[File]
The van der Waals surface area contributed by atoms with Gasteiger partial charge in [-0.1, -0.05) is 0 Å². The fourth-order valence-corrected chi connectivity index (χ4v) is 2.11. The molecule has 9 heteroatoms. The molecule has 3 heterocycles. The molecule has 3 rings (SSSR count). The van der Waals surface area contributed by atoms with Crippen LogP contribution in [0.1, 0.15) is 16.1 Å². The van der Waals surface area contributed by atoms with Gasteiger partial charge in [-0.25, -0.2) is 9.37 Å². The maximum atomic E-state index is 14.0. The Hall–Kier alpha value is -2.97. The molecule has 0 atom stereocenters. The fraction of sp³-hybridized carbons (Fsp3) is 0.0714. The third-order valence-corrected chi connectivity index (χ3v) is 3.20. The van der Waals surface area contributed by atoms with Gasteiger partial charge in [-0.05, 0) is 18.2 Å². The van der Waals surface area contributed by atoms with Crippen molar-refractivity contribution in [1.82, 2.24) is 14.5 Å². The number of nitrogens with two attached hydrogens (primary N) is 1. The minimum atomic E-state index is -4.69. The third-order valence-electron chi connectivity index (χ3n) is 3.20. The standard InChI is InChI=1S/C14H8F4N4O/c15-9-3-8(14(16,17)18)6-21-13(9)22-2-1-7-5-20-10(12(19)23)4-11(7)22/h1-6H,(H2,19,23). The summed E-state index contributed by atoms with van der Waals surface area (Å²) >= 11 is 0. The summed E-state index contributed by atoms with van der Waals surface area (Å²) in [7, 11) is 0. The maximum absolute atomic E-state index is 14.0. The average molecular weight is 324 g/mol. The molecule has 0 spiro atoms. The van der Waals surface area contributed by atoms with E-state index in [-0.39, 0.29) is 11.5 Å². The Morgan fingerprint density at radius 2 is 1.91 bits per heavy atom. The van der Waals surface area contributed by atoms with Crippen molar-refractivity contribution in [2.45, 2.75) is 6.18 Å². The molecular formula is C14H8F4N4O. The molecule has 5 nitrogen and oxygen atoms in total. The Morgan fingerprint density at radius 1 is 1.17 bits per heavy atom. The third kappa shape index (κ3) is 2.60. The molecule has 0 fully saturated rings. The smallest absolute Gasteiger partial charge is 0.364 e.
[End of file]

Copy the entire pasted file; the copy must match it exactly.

The van der Waals surface area contributed by atoms with Gasteiger partial charge in [-0.1, -0.05) is 0 Å². The fourth-order valence-corrected chi connectivity index (χ4v) is 2.11. The molecule has 9 heteroatoms. The molecule has 3 heterocycles. The molecule has 3 rings (SSSR count). The van der Waals surface area contributed by atoms with Crippen LogP contribution in [0.1, 0.15) is 16.1 Å². The van der Waals surface area contributed by atoms with Gasteiger partial charge in [-0.25, -0.2) is 9.37 Å². The maximum atomic E-state index is 14.0. The Hall–Kier alpha value is -2.97. The molecule has 0 atom stereocenters. The fraction of sp³-hybridized carbons (Fsp3) is 0.0714. The third-order valence-corrected chi connectivity index (χ3v) is 3.20. The van der Waals surface area contributed by atoms with Gasteiger partial charge in [-0.05, 0) is 18.2 Å². The van der Waals surface area contributed by atoms with Crippen molar-refractivity contribution in [1.82, 2.24) is 14.5 Å². The number of nitrogens with two attached hydrogens (primary N) is 1. The minimum atomic E-state index is -4.69. The third-order valence-electron chi connectivity index (χ3n) is 3.20. The standard InChI is InChI=1S/C14H8F4N4O/c15-9-3-8(14(16,17)18)6-21-13(9)22-2-1-7-5-20-10(12(19)23)4-11(7)22/h1-6H,(H2,19,23). The summed E-state index contributed by atoms with van der Waals surface area (Å²) >= 11 is 0. The summed E-state index contributed by atoms with van der Waals surface area (Å²) in [7, 11) is 0. The maximum absolute atomic E-state index is 14.0. The average molecular weight is 324 g/mol. The molecule has 0 spiro atoms. The van der Waals surface area contributed by atoms with E-state index in [-0.39, 0.29) is 11.5 Å². The Morgan fingerprint density at radius 2 is 1.91 bits per heavy atom. The van der Waals surface area contributed by atoms with Crippen molar-refractivity contribution in [2.45, 2.75) is 6.18 Å². The molecular formula is C14H8F4N4O. The molecule has 5 nitrogen and oxygen atoms in total. The Morgan fingerprint density at radius 1 is 1.17 bits per heavy atom. The third kappa shape index (κ3) is 2.60. The molecule has 0 fully saturated rings. The smallest absolute Gasteiger partial charge is 0.364 e.